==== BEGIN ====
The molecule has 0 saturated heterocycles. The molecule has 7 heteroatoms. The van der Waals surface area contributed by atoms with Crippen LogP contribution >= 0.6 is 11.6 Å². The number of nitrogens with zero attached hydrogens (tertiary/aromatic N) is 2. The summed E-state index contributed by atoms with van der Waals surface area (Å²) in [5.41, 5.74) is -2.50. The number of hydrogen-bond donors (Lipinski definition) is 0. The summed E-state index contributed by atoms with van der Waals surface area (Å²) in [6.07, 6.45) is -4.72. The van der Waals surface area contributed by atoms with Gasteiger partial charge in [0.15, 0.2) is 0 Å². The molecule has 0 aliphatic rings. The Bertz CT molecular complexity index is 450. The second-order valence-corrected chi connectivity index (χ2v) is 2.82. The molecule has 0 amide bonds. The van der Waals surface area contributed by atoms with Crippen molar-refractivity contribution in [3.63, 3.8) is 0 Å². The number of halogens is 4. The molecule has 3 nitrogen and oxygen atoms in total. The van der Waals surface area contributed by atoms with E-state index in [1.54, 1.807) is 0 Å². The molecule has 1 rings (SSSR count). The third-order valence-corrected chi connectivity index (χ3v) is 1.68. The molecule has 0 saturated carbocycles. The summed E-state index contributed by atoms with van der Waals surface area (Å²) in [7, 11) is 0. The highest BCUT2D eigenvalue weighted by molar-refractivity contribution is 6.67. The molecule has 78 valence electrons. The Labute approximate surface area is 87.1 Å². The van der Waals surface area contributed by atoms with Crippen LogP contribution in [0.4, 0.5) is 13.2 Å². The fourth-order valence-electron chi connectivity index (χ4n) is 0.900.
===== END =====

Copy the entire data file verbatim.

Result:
The molecule has 0 saturated heterocycles. The molecule has 7 heteroatoms. The van der Waals surface area contributed by atoms with Crippen LogP contribution >= 0.6 is 11.6 Å². The number of nitrogens with zero attached hydrogens (tertiary/aromatic N) is 2. The summed E-state index contributed by atoms with van der Waals surface area (Å²) in [5.41, 5.74) is -2.50. The number of hydrogen-bond donors (Lipinski definition) is 0. The summed E-state index contributed by atoms with van der Waals surface area (Å²) in [6.07, 6.45) is -4.72. The van der Waals surface area contributed by atoms with Gasteiger partial charge in [0.15, 0.2) is 0 Å². The molecule has 0 aliphatic rings. The Bertz CT molecular complexity index is 450. The second-order valence-corrected chi connectivity index (χ2v) is 2.82. The molecule has 0 amide bonds. The van der Waals surface area contributed by atoms with Crippen molar-refractivity contribution in [3.63, 3.8) is 0 Å². The number of halogens is 4. The molecule has 3 nitrogen and oxygen atoms in total. The van der Waals surface area contributed by atoms with E-state index in [1.54, 1.807) is 0 Å². The molecule has 1 rings (SSSR count). The third-order valence-corrected chi connectivity index (χ3v) is 1.68. The molecule has 0 saturated carbocycles. The summed E-state index contributed by atoms with van der Waals surface area (Å²) in [7, 11) is 0. The highest BCUT2D eigenvalue weighted by molar-refractivity contribution is 6.67. The molecule has 78 valence electrons. The Labute approximate surface area is 87.1 Å². The van der Waals surface area contributed by atoms with Crippen LogP contribution in [0.4, 0.5) is 13.2 Å². The fourth-order valence-electron chi connectivity index (χ4n) is 0.900.